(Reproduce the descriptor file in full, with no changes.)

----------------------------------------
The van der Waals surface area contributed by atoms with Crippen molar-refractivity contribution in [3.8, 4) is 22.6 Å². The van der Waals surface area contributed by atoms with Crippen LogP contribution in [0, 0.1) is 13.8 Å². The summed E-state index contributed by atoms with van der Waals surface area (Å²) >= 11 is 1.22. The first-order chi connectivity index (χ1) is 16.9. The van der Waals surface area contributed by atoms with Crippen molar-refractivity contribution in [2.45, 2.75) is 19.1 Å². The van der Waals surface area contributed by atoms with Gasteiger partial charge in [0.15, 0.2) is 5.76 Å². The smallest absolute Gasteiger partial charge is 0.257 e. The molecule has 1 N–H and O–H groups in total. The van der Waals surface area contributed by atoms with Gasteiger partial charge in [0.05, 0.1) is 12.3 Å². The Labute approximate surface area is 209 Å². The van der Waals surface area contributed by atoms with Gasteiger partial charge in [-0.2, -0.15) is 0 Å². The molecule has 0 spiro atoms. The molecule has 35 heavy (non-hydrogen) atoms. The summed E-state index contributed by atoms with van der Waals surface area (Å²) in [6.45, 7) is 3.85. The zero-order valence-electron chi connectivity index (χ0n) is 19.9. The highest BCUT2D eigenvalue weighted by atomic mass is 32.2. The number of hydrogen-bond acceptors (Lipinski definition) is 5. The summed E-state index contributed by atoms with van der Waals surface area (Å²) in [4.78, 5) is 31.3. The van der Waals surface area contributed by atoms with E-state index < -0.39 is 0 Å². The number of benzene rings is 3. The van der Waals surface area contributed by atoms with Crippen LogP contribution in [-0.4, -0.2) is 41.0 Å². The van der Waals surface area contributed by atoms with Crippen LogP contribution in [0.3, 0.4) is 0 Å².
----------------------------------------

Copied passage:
The van der Waals surface area contributed by atoms with Crippen molar-refractivity contribution in [3.8, 4) is 22.6 Å². The van der Waals surface area contributed by atoms with Crippen LogP contribution in [0, 0.1) is 13.8 Å². The summed E-state index contributed by atoms with van der Waals surface area (Å²) >= 11 is 1.22. The first-order chi connectivity index (χ1) is 16.9. The van der Waals surface area contributed by atoms with Crippen molar-refractivity contribution in [2.45, 2.75) is 19.1 Å². The van der Waals surface area contributed by atoms with Gasteiger partial charge in [0.15, 0.2) is 5.76 Å². The smallest absolute Gasteiger partial charge is 0.257 e. The molecule has 1 N–H and O–H groups in total. The van der Waals surface area contributed by atoms with Gasteiger partial charge in [0.05, 0.1) is 12.3 Å². The Labute approximate surface area is 209 Å². The van der Waals surface area contributed by atoms with Gasteiger partial charge in [-0.2, -0.15) is 0 Å². The molecule has 0 spiro atoms. The molecule has 35 heavy (non-hydrogen) atoms. The summed E-state index contributed by atoms with van der Waals surface area (Å²) in [6.45, 7) is 3.85. The zero-order valence-electron chi connectivity index (χ0n) is 19.9. The highest BCUT2D eigenvalue weighted by atomic mass is 32.2. The number of hydrogen-bond acceptors (Lipinski definition) is 5. The summed E-state index contributed by atoms with van der Waals surface area (Å²) in [4.78, 5) is 31.3. The van der Waals surface area contributed by atoms with E-state index < -0.39 is 0 Å². The number of benzene rings is 3. The van der Waals surface area contributed by atoms with Crippen LogP contribution in [-0.4, -0.2) is 41.0 Å². The van der Waals surface area contributed by atoms with Crippen LogP contribution in [0.3, 0.4) is 0 Å².